18 comments:

turdly said...

Let them burn. If they took the equity they have to replqace it before the foreclosure or they are common thieves. Owned a home for years, tapped the equity to put yourself in a precarious position just so you can drive a Hummer? thieves and liars all of them.
We all want more. The difference is some of us didn't steal it with a second mortgage to buy toys.

paranoid renter said...

http://money.cnn.com has some pretty interesting stories on the state of the economy. The "bad things" are finally gaining momentum. Another Bear Stearns fund that was heavily invested in real-estate backed bonds is in trouble. Only a matter of time before things get so bad that the truth cannot be held back by Wall Street and the fed. That's when the stock market will take a huge beating and 6 months later we'll officially be in recession.

Gwynster said...

"A big thanks to Gwyn for holding down the fort while I was out"

Hoowoo! does this mean I can go back to being bitter and spiteful again? >; )

Gwynster said...

"You see a lot of people driving Hummers around town and they probably make $15 an hour. That money came from their house."

It's really nice to see this in print. We all knew what was happening but I'm glad to see it's outthere getting air-time.

Cmyst said...

WB, Lander.

Cmyst said...

I have to say that this week, I have become convinced that it isn't just me (because I am a notorious tin foil hat type on economic issues) and that there is going to be a very bad recession.
I felt so bad yesterday, that I remarked to my daughter on the drive home from visiting my son's family in Marysville, that all I had wanted was for housing to drop so that I could afford to buy a house. That I was angry when I realized 2 years ago that I could not afford a house, despite working hard for my education and making a good income. I just wanted houses to become places that people lived in again, and prices to go back to historic norms.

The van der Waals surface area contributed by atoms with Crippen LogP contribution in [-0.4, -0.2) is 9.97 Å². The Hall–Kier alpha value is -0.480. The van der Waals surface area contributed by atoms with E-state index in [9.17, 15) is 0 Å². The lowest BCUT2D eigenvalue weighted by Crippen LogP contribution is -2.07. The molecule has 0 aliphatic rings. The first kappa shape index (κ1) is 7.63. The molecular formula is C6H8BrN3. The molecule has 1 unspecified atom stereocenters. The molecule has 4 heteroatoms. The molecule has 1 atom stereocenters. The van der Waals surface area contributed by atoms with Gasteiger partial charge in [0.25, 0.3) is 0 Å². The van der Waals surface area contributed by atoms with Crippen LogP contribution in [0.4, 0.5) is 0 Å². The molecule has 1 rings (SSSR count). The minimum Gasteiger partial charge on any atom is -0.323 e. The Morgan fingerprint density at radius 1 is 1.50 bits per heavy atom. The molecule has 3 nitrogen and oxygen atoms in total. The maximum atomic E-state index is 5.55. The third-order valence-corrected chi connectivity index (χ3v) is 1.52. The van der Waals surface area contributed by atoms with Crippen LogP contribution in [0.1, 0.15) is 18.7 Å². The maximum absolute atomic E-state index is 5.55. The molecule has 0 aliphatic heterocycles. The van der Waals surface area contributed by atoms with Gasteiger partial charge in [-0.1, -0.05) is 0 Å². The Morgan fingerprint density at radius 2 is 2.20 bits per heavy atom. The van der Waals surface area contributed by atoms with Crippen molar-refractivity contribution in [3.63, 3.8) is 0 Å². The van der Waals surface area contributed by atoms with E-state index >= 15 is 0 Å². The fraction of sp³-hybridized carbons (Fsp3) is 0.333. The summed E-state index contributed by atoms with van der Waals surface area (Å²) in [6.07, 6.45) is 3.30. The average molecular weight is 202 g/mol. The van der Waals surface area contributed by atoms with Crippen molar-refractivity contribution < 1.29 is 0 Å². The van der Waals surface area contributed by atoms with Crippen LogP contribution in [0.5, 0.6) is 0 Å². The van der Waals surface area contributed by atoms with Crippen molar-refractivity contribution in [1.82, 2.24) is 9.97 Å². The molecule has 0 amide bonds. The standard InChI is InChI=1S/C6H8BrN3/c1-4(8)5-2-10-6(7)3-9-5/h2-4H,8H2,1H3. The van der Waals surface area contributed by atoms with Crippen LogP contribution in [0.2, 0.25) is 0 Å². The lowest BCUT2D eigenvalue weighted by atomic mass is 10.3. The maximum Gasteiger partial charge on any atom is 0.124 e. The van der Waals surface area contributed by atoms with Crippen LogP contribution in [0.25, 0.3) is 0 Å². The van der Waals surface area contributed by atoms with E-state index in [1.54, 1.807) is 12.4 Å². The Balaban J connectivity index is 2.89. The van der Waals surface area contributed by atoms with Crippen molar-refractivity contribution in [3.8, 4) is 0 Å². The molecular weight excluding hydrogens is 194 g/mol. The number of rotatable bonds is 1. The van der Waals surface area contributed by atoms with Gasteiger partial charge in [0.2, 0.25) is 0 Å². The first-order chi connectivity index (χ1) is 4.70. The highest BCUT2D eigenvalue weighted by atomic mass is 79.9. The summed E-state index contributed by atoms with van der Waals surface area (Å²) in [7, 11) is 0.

But now, this thing really is spreading, and on top of the increased costs of food and energy, it is going to be bad. When you toss in some other factors, like health care issues due to people losing jobs and benefits....
Here comes the tin foil hat: I can accept that there is a "shadow government", but I'd always assumed that it consisted of people much smarter than myself. Now, I have to believe that it consists of total idiots who are so far divorced from reality that they can't see that the bread is going stale and the circuses have all left town.

Patient Renter said...

"Now, I have to believe that it consists of total idiots who are so far divorced from reality that they can't see that the bread is going stale and the circuses have all left town."

I'd say they're idiots only insomuch as they're blinded by greed. It didn't take a genius to predict all of this, as many economists (such as Dean Baker) saw it coming a long ways off. When you're too busy reaping the rewards of inflated assets though, you're living in the moment and don't really care what comes after.

This idea extends perfectly to all Cramer's buddies on Wall Street who he was flipping out about on the air the other day. Sure they're crying and begging for help (from Bernanke) now, but why should we care? They're the ones who made out like bandits over the last few years. Now their funds and their companies are in trouble, but it's their own damn fault for not being more vigilant.

paranoid renter said...

>>>>>>>>>
They're the ones who made out like bandits over the last few years. Now their funds and their companies are in trouble, but it's their own damn fault for not being more vigilant.
>>>>>>>>>

Those who made out like bandits are not going to suffer at all. They have risen above the average person and are now part of the upper class. Their funds/companies may go bust, but they will have big cash bank balances - so big and so diversified that they would have to be foolish & unlucky (both at the same time) to be in any kind of trouble.

The people who will suffer are middle/lower classes. They have just transferred a chunk of their wealth to the wealthy folks and are now going to be slowly impoverished. Those who save will see the value of their savings drop (because of the falling dollar). Those that don't save will need to do things like foreclose/declare bankruptcy, etc.

It's still better to save (overall pain is less, but so is overall pleasure!!), but until one transitions to being part of the wealthy class (doesn't matter how one does it), or there is a significant change in public policy, the lower and middle classes will feel increasing pain no matter what.